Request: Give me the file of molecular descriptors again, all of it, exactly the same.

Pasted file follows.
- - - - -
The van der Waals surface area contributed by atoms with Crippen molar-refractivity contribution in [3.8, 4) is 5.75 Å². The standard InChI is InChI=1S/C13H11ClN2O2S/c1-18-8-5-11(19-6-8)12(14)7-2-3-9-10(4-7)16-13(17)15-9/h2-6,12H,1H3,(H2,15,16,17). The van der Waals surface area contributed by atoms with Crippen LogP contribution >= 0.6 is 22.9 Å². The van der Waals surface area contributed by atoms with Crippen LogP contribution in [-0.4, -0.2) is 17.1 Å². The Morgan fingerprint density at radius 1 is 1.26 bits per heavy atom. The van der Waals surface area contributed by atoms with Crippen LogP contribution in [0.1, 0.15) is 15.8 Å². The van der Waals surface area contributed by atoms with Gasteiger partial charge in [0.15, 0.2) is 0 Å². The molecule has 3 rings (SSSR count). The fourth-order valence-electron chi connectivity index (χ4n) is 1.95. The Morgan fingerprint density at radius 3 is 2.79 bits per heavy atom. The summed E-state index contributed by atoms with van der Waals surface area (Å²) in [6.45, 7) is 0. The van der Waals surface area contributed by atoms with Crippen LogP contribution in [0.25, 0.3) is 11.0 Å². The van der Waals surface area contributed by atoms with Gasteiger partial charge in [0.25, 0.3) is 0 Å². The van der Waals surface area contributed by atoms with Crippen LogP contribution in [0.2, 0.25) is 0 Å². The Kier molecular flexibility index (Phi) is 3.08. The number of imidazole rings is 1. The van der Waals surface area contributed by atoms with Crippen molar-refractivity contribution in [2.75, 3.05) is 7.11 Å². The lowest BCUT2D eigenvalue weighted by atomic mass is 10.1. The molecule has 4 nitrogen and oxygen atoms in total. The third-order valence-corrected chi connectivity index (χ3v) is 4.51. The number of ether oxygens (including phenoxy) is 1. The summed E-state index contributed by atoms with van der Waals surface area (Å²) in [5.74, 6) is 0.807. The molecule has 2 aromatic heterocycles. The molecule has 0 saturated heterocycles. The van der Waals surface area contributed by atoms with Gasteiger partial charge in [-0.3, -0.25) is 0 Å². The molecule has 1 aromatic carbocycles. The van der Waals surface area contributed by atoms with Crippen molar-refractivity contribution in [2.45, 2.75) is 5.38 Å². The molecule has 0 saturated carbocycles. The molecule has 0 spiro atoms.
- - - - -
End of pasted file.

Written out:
The van der Waals surface area contributed by atoms with Crippen molar-refractivity contribution in [3.8, 4) is 5.75 Å². The standard InChI is InChI=1S/C13H11ClN2O2S/c1-18-8-5-11(19-6-8)12(14)7-2-3-9-10(4-7)16-13(17)15-9/h2-6,12H,1H3,(H2,15,16,17). The van der Waals surface area contributed by atoms with Crippen LogP contribution >= 0.6 is 22.9 Å². The van der Waals surface area contributed by atoms with Crippen LogP contribution in [-0.4, -0.2) is 17.1 Å². The Morgan fingerprint density at radius 1 is 1.26 bits per heavy atom. The van der Waals surface area contributed by atoms with Crippen LogP contribution in [0.1, 0.15) is 15.8 Å². The van der Waals surface area contributed by atoms with Gasteiger partial charge in [0.15, 0.2) is 0 Å². The molecule has 3 rings (SSSR count). The fourth-order valence-electron chi connectivity index (χ4n) is 1.95. The Morgan fingerprint density at radius 3 is 2.79 bits per heavy atom. The summed E-state index contributed by atoms with van der Waals surface area (Å²) in [6.45, 7) is 0. The van der Waals surface area contributed by atoms with Crippen LogP contribution in [0.25, 0.3) is 11.0 Å². The van der Waals surface area contributed by atoms with Gasteiger partial charge in [0.25, 0.3) is 0 Å². The van der Waals surface area contributed by atoms with Crippen LogP contribution in [0.2, 0.25) is 0 Å². The Kier molecular flexibility index (Phi) is 3.08. The number of imidazole rings is 1. The van der Waals surface area contributed by atoms with Crippen molar-refractivity contribution in [2.75, 3.05) is 7.11 Å². The lowest BCUT2D eigenvalue weighted by atomic mass is 10.1. The molecule has 4 nitrogen and oxygen atoms in total. The third-order valence-corrected chi connectivity index (χ3v) is 4.51. The number of ether oxygens (including phenoxy) is 1. The summed E-state index contributed by atoms with van der Waals surface area (Å²) in [5.74, 6) is 0.807. The molecule has 2 aromatic heterocycles. The molecule has 0 saturated heterocycles. The van der Waals surface area contributed by atoms with Gasteiger partial charge in [-0.3, -0.25) is 0 Å². The molecule has 1 aromatic carbocycles. The van der Waals surface area contributed by atoms with Crippen molar-refractivity contribution in [2.45, 2.75) is 5.38 Å². The molecule has 0 saturated carbocycles. The molecule has 0 spiro atoms.